Pro­ba­tion and ca­sual work­ers

Kapiti Observer - - OUT & ABOUT - ALAN KNOWSLEY LE­GAL MAT­TERS

In a prior col­umn I cov­ered trial pe­ri­ods and pre-em­ploy­ment checks.

In this ar­ti­cle I look at pro­ba­tion pe­ri­ods, ca­sual con­tracts and fixed term agree­ments.

PRO­BA­TION PE­RI­ODS

What can you do when you are think­ing about plac­ing an ex­ist­ing em­ployee into a new role, but you are not sure if they are up to it?

How can you give those em­ploy­ees a chance to prove them­selves, with­out get­ting stuck in an em­ploy­ment agree­ment that they can­not live up to?

As a pre-ex­ist­ing em­ployee, you can­not put them into a trial pro­vi­sion.

How­ever, you can agree to a pro­ba­tion pe­riod.

A pro­ba­tion pe­riod must be agreed to in writ­ing by both the em­ployer and the em­ployee.

The pro­ba­tion can only be for as long as is nec­es­sary to as­cer­tain the em­ployee’s suit­abil­ity.

The em­ployer may also have obli­ga­tions in terms of pro­vid­ing sup­port and train­ing, and be­ing open and com­mu­nica­tive about how the em­ployee is per­form­ing.

An em­ployee on a pro­ba­tion pe­riod can lodge a per­sonal griev­ance for un­jus­ti­fied dis­missal.

Em­ploy­ers must have a good rea­son to dis­miss the em­ployee - you must fol­low a fair process in com­ing to that de­ci­sion.

CA­SUAL EM­PLOY­EES

A ca­sual em­ployee is some­one who has no ex­pec­ta­tion of con­tin­ued work, and the em­ployer has no ex­pec­ta­tion on the em­ployee’s avail­abil­ity to work.

This type of ar­range­ment works well if you need oc­ca­sional ex­tra staff, but can­not al­ways pre­dict when or for how long.

If you are not sure whether you have enough work for an em­ployee, you should en­ter into a ca­sual agree­ment.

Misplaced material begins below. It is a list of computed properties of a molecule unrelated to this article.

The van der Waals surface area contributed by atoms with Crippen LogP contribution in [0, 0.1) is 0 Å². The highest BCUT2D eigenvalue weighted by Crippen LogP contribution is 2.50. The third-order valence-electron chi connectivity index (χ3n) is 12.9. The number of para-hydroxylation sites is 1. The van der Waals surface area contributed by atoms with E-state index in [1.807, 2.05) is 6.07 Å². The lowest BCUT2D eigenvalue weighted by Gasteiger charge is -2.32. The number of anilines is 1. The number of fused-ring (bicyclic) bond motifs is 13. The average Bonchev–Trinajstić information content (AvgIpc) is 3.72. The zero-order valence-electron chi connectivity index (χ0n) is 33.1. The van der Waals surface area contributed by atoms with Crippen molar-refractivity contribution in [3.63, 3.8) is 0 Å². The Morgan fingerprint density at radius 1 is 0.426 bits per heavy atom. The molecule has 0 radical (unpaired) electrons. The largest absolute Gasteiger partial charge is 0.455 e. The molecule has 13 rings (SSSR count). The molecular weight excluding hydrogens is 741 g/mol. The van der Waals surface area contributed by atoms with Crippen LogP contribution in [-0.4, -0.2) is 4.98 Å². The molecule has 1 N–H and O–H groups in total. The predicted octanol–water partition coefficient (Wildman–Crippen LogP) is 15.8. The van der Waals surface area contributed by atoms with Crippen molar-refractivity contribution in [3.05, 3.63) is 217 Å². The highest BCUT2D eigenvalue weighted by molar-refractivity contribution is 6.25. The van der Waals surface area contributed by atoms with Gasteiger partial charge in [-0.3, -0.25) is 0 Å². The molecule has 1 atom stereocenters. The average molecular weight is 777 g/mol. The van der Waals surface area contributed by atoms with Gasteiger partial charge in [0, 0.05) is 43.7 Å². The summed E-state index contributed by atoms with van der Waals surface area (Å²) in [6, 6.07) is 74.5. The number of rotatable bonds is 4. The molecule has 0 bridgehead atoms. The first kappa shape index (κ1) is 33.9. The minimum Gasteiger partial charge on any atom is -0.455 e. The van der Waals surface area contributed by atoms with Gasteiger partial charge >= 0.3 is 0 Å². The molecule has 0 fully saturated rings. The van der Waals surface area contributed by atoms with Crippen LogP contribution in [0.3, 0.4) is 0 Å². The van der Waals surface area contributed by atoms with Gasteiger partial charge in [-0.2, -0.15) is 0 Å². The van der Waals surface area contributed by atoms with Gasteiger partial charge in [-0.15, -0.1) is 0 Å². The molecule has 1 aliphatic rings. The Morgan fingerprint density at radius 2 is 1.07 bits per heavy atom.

If later it be­comes ap­par­ent that you need a more per­ma­nent em­ployee you can agree to a per­ma­nent ar­range­ment. If this hap­pens then you will al­ready be fa­mil­iar with the em­ployee and their suit­abil­ity.

A pit­fall to avoid is when an ini­tial ca­sual ar­range­ment grad­u­ally turns into a more reg­u­lar ar­range­ment.

Once the work be­came reg­u­lar and the par­ties de­velop an ex­pec­ta­tion of con­tin­ued work, the em­ploy­ment re­la­tion­ship is no longer ca­sual, de­spite what is recorded in any agree­ment.

If you are not sure whether you have enough work for an em­ployee, you should en­ter into a ca­sual agree­ment.

FIXED TERM AGREE­MENTS

Fixed term agree­ments have a clear start and fin­ish date.

If you have a big project, for which you need ex­tra em­ploy­ees, but you can­not keep them on per­ma­nently after the com­ple­tion of the project, a fixed term agree­ment might be ideal.

This is also a good way to cover for em­ploy­ees on long term leave (like ma­ter­nity or sab­bat­i­cal leave).

There must be a gen­uine busi­ness rea­son for the fixed term and it has to be set out in writ­ing for the em­ployee.

It can­not be used to as­sess suit­abil­ity for a per­ma­nent po­si­tion but if a gen­uine rea­son ex­ists for the fixed term there is noth­ing to pre­vent an em­ployer of­fer­ing a per­ma­nent role in due course.

An em­ployer has no obli­ga­tion to pro­vide fur­ther em­ploy­ment after the agree­ment end date. You can find our free step by step guides to han­dling em­ploy­ment is­sues on our web­site in the Your Re­sources section.

Col­umn cour­tesy of Rainey Collins Lawyers phone 0800 733 484 or email aknowsley@rain­ey­collins.co.nz

Pro­ba­tion pe­ri­ods, ca­sual con­tracts and fixed term agree­ments.

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